Understanding the evolution of my sickle cell pain

Why sickle cell causes pain and how to best manage it

Oluwatosin Adesoye avatar

by Oluwatosin Adesoye |

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From my experience, pain is one of the hallmark symptoms of sickle cell disease. In fact, it is its trademark.

Unsurprisingly, the translation of sickle cell disease in my Yoruba language is “aro’moleegun,” which denotes “bone pain.” If you have moderate to severe sickle cell disease, pain is a constant. But sickle cell pain isn’t limited to the bone; any part of the body that is supplied by blood can experience pain.

The disease is called “sickle cell” because our red blood cells are sickle-shaped instead of biconcave. Sickled red blood cells, unlike normal red cells, are sticky and gel-like. Instead of flowing freely through blood vessels, these blood cells adhere to them and obstruct blood flow to the body’s organs.

Blood also carries oxygen and other nutrients, which this impairment prevents from reaching organs, leading to tissue injury or death. This tissue injury activates the nociceptive pain pathway, causing pain in sickle cell patients. The acute pain caused by the sickling process of sickle cell disease is called a sickle cell crisis.

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Growing up

My parents told me that I experienced my first sickle cell crisis when I was 1 year old. At the time, my parents didn’t know I had sickle cell disease. I just suddenly presented with bone pain in my limbs and abdomen, which was evident by my endless crying and my reaction when they touched those areas of my body.

I also had a distended abdomen, a high fever, and deeply yellowish eyes, which led to my first hospital admission and a sickle cell diagnosis.

However, my parents didn’t tell me about the disease until I was 11. Yet despite being a child, I knew something wasn’t quite right. I was often in severe pain. This happened periodically and lasted about five days. Of course, my parents treated me differently than my siblings, and I was the child who always slept in their room so that they could keep their eyes on me.

As I grew older, I discovered that I fall ill more frequently than my siblings. I noticed that a little stress or cold weather triggers pain for me. I couldn’t take certain liberties like my peers could. If I played a lot, I would end up sick and miss classes. All of this got me very curious.

When I was of school age, I became highly inquisitive. I remember asking my mum why I was the only child routinely using medications. I was given confusing answers, but they were just enough to eliminate my curiosity for a while.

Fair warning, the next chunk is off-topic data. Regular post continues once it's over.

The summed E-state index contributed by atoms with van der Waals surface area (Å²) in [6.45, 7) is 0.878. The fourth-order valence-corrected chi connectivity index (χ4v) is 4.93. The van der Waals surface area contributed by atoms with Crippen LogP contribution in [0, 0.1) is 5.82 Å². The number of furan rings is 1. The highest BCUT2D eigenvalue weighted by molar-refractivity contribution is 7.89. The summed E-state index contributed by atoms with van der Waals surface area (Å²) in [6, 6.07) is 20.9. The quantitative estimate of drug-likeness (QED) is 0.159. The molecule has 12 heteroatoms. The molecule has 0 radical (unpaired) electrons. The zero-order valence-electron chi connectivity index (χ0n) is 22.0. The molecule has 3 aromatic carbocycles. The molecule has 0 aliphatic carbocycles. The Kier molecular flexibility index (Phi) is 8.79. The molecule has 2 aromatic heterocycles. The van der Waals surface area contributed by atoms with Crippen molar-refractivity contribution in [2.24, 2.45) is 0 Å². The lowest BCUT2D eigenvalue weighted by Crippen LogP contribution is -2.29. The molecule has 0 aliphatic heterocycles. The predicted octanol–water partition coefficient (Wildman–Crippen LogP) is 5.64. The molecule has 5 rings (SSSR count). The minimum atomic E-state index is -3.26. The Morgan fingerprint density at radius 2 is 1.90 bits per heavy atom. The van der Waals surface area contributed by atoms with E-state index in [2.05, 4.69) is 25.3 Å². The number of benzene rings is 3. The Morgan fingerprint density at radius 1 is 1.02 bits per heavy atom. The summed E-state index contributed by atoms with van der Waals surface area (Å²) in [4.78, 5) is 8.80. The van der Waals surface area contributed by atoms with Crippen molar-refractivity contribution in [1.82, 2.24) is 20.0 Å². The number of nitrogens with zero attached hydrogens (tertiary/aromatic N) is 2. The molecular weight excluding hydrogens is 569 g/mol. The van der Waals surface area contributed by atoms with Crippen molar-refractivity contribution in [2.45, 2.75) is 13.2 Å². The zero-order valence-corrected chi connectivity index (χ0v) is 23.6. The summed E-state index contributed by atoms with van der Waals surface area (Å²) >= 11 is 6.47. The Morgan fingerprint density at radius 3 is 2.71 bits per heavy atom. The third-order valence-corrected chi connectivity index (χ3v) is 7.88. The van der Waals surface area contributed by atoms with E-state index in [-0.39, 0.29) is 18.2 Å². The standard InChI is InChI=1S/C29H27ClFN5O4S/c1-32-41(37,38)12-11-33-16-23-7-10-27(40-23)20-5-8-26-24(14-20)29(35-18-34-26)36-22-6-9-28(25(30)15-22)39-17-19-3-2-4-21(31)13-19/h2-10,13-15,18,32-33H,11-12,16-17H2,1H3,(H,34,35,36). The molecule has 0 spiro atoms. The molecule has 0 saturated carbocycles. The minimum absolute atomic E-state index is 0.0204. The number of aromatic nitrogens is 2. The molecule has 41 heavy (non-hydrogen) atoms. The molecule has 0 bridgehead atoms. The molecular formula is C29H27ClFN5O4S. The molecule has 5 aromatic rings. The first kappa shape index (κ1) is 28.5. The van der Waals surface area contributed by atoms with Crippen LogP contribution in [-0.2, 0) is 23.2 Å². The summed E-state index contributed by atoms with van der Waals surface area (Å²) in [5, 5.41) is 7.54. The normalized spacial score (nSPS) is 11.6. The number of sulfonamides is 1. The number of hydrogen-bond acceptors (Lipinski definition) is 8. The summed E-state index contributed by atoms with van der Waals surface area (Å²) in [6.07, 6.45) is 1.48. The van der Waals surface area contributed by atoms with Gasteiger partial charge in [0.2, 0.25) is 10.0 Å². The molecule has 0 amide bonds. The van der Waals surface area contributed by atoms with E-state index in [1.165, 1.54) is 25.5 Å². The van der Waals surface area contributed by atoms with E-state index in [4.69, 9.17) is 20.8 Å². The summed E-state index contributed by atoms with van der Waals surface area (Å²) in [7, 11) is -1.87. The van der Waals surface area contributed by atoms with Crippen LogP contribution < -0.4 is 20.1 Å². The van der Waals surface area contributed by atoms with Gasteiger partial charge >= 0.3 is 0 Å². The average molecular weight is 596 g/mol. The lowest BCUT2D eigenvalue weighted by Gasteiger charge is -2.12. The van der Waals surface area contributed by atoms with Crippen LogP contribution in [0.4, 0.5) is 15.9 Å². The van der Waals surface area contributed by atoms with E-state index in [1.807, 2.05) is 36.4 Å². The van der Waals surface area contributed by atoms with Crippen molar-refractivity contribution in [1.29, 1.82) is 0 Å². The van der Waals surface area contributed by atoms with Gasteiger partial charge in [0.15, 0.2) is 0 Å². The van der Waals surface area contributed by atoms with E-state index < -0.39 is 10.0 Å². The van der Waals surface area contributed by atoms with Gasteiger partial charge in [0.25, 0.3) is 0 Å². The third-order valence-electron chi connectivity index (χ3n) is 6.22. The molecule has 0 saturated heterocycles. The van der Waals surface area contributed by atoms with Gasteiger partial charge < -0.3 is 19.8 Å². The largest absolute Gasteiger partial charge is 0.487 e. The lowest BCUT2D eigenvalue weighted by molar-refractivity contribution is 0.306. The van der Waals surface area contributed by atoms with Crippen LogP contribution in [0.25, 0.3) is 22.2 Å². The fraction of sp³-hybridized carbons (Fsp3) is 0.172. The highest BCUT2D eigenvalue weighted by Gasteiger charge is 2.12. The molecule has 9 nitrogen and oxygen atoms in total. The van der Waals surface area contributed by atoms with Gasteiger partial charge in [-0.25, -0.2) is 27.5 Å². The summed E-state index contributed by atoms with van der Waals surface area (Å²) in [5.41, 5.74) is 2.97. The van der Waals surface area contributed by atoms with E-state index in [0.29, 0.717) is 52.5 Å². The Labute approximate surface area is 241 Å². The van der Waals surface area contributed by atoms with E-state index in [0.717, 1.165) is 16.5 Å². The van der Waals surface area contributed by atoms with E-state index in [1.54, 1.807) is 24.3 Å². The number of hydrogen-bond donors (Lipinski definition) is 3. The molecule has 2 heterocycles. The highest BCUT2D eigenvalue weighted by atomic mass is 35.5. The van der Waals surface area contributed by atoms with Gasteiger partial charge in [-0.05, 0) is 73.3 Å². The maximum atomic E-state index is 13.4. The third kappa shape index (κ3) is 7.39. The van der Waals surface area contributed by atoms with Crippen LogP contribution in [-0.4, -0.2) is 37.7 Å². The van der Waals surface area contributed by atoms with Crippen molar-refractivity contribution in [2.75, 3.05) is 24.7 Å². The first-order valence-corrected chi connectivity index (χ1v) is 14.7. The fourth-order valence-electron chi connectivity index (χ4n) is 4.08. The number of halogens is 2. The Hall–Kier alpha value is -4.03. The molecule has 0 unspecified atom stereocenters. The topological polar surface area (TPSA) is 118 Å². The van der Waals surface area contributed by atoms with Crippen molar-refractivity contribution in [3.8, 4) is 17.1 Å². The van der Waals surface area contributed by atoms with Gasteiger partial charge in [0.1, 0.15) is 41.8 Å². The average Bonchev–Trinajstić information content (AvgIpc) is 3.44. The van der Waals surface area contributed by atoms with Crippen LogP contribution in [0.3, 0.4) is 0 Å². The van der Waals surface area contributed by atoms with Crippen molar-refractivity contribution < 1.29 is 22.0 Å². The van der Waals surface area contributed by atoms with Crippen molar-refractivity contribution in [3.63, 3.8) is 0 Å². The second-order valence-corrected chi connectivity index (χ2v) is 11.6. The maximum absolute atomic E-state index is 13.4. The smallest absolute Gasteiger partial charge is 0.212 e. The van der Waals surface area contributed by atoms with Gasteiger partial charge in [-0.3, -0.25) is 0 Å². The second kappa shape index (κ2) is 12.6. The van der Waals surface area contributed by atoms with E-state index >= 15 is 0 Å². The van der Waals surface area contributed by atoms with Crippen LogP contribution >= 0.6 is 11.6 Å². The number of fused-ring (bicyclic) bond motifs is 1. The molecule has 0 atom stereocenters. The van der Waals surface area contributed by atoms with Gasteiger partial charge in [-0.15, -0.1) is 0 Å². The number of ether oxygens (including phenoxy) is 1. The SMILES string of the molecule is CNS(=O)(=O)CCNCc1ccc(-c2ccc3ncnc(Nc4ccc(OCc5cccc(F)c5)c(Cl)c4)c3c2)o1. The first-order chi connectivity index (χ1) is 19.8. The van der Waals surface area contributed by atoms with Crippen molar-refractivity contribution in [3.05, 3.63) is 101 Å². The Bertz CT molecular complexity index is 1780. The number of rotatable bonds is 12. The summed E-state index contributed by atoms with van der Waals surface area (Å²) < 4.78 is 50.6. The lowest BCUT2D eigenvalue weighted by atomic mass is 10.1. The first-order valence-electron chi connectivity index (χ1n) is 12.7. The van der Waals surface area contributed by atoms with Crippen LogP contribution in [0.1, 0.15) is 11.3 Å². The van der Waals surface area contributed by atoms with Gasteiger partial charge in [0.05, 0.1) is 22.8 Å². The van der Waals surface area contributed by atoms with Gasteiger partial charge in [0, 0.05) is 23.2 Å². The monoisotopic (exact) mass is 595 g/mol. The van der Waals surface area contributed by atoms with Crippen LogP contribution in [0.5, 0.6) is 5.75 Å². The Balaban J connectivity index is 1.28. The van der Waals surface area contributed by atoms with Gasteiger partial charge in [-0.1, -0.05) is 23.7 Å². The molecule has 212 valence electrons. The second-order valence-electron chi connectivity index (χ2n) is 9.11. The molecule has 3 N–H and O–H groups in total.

As I reached my early teenage years, I learned more about my health and the factors that can precipitate sickle cell crises, which are called triggers. This knowledge often helped reduce my acute pain episodes. The crisis triggers I learned include stress, temperature extremes (both hot and cold), dehydration, physical exertion, infection, smoking, alcohol, sleep deprivation, and high altitudes.

As I grew older, I learned about other triggers like hypoxia, acidosis, menstrual cramps, surgical procedures, pregnancies, obstetric deliveries, coexisting medical conditions, and emotional disturbances like anger, depression, overexcitement, sadness, fear, and panic. I also learned that there are idiosyncratic triggers that are peculiar to some individuals but not generalized.

Over the years, my sickle cell pain has evolved with age. In my younger years, I had more acute pain episodes. As I grew older, the acute pain was reduced, and I had more chronic pain syndrome, complications, and acute-on-chronic pain episodes.

Getting educated

None of these stages has been easy. I’ve only been able to deal with these transitions and excel at overcoming my sickle cell challenges by increasing my knowledge of the disease, learning more about sickle cell crisis triggers and management, and taking my healthcare and preventive care seriously.

Sickle cell disease is a progressive disorder. It usually becomes more challenging with age, at least for people with moderate to severe disease. The good news is there are many ways to help alter the disease’s progression. We can do this by taking care of our health, which can be achieved by learning, avoiding crisis triggers, managing unavoidable ones, taking our routine medications, going to clinic appointments, using disease-modifying and preventive treatments as prescribed by our health professionals, and taking our health seriously.

Some people living with sickle cell disease are defying the odds and living longer by using different forms of disease-modifying therapies and paying attention to their health and care.

Positivity and good mental healthcare are essential for improving sickle cell patients’ health.

Note: Sickle Cell Disease News is strictly a news and information website about the disease. It does not provide medical advice, diagnosis, or treatment. This content is not intended to be a substitute for professional medical advice, diagnosis, or treatment. Always seek the advice of your physician or other qualified health provider with any questions you may have regarding a medical condition. Never disregard professional medical advice or delay in seeking it because of something you have read on this website. The opinions expressed in this column are not those of Sickle Cell Disease News or its parent company, BioNews, and are intended to spark discussion about issues pertaining to sickle cell disease.


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